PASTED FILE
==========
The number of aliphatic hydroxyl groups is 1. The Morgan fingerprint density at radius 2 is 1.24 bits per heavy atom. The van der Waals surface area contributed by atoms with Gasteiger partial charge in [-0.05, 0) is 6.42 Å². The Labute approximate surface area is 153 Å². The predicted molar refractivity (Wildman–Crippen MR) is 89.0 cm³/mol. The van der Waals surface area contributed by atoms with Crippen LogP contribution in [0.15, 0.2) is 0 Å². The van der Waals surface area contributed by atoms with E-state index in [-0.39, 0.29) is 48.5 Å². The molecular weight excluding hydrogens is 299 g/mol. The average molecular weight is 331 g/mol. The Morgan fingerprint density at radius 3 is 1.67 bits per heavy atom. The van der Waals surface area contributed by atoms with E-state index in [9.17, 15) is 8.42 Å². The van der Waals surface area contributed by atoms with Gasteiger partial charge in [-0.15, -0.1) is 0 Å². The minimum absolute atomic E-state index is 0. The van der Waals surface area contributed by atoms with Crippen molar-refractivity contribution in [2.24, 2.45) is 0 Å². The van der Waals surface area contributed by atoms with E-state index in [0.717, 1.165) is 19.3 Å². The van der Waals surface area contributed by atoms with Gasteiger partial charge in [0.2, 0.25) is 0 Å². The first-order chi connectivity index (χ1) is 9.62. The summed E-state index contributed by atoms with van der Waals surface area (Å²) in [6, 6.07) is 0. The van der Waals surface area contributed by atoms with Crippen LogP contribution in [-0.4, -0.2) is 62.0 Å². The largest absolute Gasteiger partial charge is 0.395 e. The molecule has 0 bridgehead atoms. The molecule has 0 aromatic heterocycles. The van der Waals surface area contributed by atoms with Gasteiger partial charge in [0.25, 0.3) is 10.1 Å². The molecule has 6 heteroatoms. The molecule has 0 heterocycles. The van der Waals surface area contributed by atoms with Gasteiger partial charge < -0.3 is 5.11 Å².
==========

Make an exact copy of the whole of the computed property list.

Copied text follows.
The number of aliphatic hydroxyl groups is 1. The Morgan fingerprint density at radius 2 is 1.24 bits per heavy atom. The van der Waals surface area contributed by atoms with Gasteiger partial charge in [-0.05, 0) is 6.42 Å². The Labute approximate surface area is 153 Å². The predicted molar refractivity (Wildman–Crippen MR) is 89.0 cm³/mol. The van der Waals surface area contributed by atoms with Crippen LogP contribution in [0.15, 0.2) is 0 Å². The van der Waals surface area contributed by atoms with E-state index in [-0.39, 0.29) is 48.5 Å². The molecular weight excluding hydrogens is 299 g/mol. The average molecular weight is 331 g/mol. The Morgan fingerprint density at radius 3 is 1.67 bits per heavy atom. The van der Waals surface area contributed by atoms with E-state index in [9.17, 15) is 8.42 Å². The van der Waals surface area contributed by atoms with Gasteiger partial charge in [-0.15, -0.1) is 0 Å². The minimum absolute atomic E-state index is 0. The van der Waals surface area contributed by atoms with Crippen molar-refractivity contribution in [2.24, 2.45) is 0 Å². The van der Waals surface area contributed by atoms with E-state index in [0.717, 1.165) is 19.3 Å². The van der Waals surface area contributed by atoms with Gasteiger partial charge in [0.2, 0.25) is 0 Å². The first-order chi connectivity index (χ1) is 9.62. The summed E-state index contributed by atoms with van der Waals surface area (Å²) in [6, 6.07) is 0. The van der Waals surface area contributed by atoms with Crippen LogP contribution in [-0.4, -0.2) is 62.0 Å². The largest absolute Gasteiger partial charge is 0.395 e. The molecule has 0 bridgehead atoms. The molecule has 0 aromatic heterocycles. The van der Waals surface area contributed by atoms with Gasteiger partial charge in [0.25, 0.3) is 10.1 Å². The molecule has 6 heteroatoms. The molecule has 0 heterocycles. The van der Waals surface area contributed by atoms with Gasteiger partial charge < -0.3 is 5.11 Å².